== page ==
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WHEN I was in high school, my ambition was to design theater set lighting. Then someone told me that perhaps six people in the entire world specialized in this and I looked for a less competitive career.
Imero Fiorentino, who passed away recently, had more perseverance—and was immensely more talented.
Noted The New York Times in its October 10, 2013 obituary, “He made drinks sparkle, desserts shimmer and Richard M. Nixon look less shadowy—all with meticulous tricks of the light.”
Fiorentino specialized in lighting television shows, commercials and live performances. His earliest influences came because of an uncle who took him to shows at New York City’s Radio City Music Hall.
Fiorentino was fascinated by how dancers in pink would pass behind scenery and come out instantly in blue. “It didn’t take me long to figure out that it was the light that did it.”
He read everything he could find, lighted high school shows and earned a degree from Carnegie Tech (now known as Carnegie Mellon and highly regarded in Theater Arts).
This was all the more impressive because Immie, as he was called, lost the use of his right eye in an accident during his high school years. One of his teachers told him “You’re going to be the best one-eyed lighting designer ever.”
His first professional work was in television at ABC during the 1950s. Programs displaying his talents included Omnibus, The United States Steel Hour and Kraft Television Theater.
Early TV used fluorescent lighting, but Fiorentino preferred the warmth of incandescence and the artful shadows it cast. Noted The New York Times article, he became a master at “mitigating double chins and balding pates with the skill of a surgeon.”
Fiorentino brought his wizardry to inanimate objects as well: Illuminate a carbonated drink from the bottom of the glass, and bubbles take on a glitter as they rise.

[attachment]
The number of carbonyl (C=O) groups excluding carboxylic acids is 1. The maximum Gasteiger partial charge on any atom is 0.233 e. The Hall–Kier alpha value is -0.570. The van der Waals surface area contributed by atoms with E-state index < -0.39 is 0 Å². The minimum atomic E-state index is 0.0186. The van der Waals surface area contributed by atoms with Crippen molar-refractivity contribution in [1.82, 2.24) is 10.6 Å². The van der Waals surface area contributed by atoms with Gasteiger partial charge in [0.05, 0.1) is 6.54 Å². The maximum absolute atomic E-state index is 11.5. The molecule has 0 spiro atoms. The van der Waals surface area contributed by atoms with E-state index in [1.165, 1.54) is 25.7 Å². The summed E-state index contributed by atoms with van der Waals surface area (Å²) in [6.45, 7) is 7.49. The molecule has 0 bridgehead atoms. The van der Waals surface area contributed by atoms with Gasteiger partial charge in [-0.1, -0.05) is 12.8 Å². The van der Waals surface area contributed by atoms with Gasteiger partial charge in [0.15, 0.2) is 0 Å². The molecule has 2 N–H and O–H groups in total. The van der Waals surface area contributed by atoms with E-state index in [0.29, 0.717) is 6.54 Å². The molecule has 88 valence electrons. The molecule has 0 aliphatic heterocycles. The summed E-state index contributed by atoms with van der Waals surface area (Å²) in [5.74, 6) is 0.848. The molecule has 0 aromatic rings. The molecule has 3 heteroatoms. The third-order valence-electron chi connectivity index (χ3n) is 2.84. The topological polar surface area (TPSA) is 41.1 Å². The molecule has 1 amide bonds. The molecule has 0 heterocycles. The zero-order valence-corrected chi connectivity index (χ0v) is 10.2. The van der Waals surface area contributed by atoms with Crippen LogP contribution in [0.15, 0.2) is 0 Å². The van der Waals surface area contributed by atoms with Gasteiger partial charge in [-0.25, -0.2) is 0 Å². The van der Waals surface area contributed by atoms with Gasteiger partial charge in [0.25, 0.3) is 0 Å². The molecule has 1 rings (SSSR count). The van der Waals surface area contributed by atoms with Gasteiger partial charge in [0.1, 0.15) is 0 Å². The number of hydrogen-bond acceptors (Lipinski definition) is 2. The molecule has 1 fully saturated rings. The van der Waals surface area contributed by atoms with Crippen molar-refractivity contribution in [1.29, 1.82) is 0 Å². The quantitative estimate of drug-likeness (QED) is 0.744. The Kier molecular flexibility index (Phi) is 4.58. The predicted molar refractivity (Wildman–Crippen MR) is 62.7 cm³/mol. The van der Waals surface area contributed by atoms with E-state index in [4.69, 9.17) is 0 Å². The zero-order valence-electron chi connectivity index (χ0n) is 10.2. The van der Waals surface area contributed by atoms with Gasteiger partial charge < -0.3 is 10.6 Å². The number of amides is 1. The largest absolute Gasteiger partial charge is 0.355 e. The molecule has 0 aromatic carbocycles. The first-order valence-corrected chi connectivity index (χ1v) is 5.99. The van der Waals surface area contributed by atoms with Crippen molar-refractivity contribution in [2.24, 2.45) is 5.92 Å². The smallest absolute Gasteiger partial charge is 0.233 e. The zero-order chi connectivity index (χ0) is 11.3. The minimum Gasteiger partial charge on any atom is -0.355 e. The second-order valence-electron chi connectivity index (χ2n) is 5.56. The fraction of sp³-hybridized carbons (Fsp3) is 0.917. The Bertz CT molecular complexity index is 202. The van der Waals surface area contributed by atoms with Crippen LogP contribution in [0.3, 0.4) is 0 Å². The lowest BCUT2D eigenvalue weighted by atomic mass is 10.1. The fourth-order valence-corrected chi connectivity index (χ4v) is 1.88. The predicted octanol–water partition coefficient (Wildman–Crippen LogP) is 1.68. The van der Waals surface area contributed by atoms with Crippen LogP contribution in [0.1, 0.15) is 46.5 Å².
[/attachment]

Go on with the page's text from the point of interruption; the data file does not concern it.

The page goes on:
Fiorentino formed his own company in 1960, the same year he got involved with political history—through the first-ever presidential debates that were televised.
Vice President Richard M. Nixon and Senator John F. Kennedy were the candidates. The first debate (before Fiorentino got involved) was a disaster for Nixon. Kennedy appeared relaxed with a healthy tan. Nixon, recovering from an illness, was sweaty and pasty.
It’s said television viewers gave Kennedy a decided victory in the debate; radio listeners—a much smaller segment—thought it was at best a draw. The entire debate can be seen at http://goo.gl/zw51l.
“They did everything wrong,” Fiorentino recalled in a 1970 interview. “To fill the shadows around Nixon’s eyes, they put a light on the floor in front of him, and it washed him out. And they powdered his beard, which made it worse.”
The Nixon camp hired Fiorentino for the remaining three debates. “We set the front lights lower than normal to deemphasize the shadows of his deep-set eyes,” he told Newsweek in a 1969 interview. “Then, to lighten his image, we put backlights on him because his dark hair absorbs light.”
Over his illness by then and properly illuminated, Nixon looked fit—though the damage had already been done. Some say that first televised debate cost him the election (popular vote: Kennedy’s 49.72 percent versus Nixon’s 49.55 percent; Electoral Vote: 303 to 219).
Fiorentino lighted more than a dozen national political conventions, Democratic and Republican. Other achievements included lighting Bolshoi Ballet’s first televised performance in the U.S. in 1959.
The New York Times’ obituary concluded by noting that at social functions, he invariably squired Angela, his second wife, into the best possible light. ds
© Dennis Simanaitis, SimanaitisSays.com, 2013